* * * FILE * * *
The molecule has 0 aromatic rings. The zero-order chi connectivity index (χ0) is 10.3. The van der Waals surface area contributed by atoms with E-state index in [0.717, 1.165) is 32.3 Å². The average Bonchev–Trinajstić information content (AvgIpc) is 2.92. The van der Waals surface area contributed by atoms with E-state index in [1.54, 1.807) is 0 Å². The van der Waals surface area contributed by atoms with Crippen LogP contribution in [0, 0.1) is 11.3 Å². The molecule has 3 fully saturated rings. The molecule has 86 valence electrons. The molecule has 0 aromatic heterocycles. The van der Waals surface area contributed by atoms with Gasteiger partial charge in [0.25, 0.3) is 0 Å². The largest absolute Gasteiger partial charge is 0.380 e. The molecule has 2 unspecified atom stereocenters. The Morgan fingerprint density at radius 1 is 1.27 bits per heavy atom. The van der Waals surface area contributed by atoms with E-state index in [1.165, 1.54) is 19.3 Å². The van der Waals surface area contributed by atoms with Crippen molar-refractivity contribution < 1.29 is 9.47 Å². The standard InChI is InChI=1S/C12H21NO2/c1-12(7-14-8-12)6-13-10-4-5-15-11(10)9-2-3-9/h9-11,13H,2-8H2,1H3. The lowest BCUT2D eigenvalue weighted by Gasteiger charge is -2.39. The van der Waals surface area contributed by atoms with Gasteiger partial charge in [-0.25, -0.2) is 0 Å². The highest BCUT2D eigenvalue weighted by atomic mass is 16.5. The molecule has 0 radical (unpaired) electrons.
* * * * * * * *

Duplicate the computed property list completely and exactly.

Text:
The molecule has 0 aromatic rings. The zero-order chi connectivity index (χ0) is 10.3. The van der Waals surface area contributed by atoms with E-state index in [0.717, 1.165) is 32.3 Å². The average Bonchev–Trinajstić information content (AvgIpc) is 2.92. The van der Waals surface area contributed by atoms with E-state index in [1.54, 1.807) is 0 Å². The van der Waals surface area contributed by atoms with Crippen LogP contribution in [0, 0.1) is 11.3 Å². The molecule has 3 fully saturated rings. The molecule has 86 valence electrons. The molecule has 0 aromatic heterocycles. The van der Waals surface area contributed by atoms with Gasteiger partial charge in [0.25, 0.3) is 0 Å². The largest absolute Gasteiger partial charge is 0.380 e. The molecule has 2 unspecified atom stereocenters. The Morgan fingerprint density at radius 1 is 1.27 bits per heavy atom. The van der Waals surface area contributed by atoms with E-state index in [1.165, 1.54) is 19.3 Å². The van der Waals surface area contributed by atoms with Crippen molar-refractivity contribution < 1.29 is 9.47 Å². The standard InChI is InChI=1S/C12H21NO2/c1-12(7-14-8-12)6-13-10-4-5-15-11(10)9-2-3-9/h9-11,13H,2-8H2,1H3. The lowest BCUT2D eigenvalue weighted by Gasteiger charge is -2.39. The van der Waals surface area contributed by atoms with Gasteiger partial charge in [-0.25, -0.2) is 0 Å². The highest BCUT2D eigenvalue weighted by atomic mass is 16.5. The molecule has 0 radical (unpaired) electrons.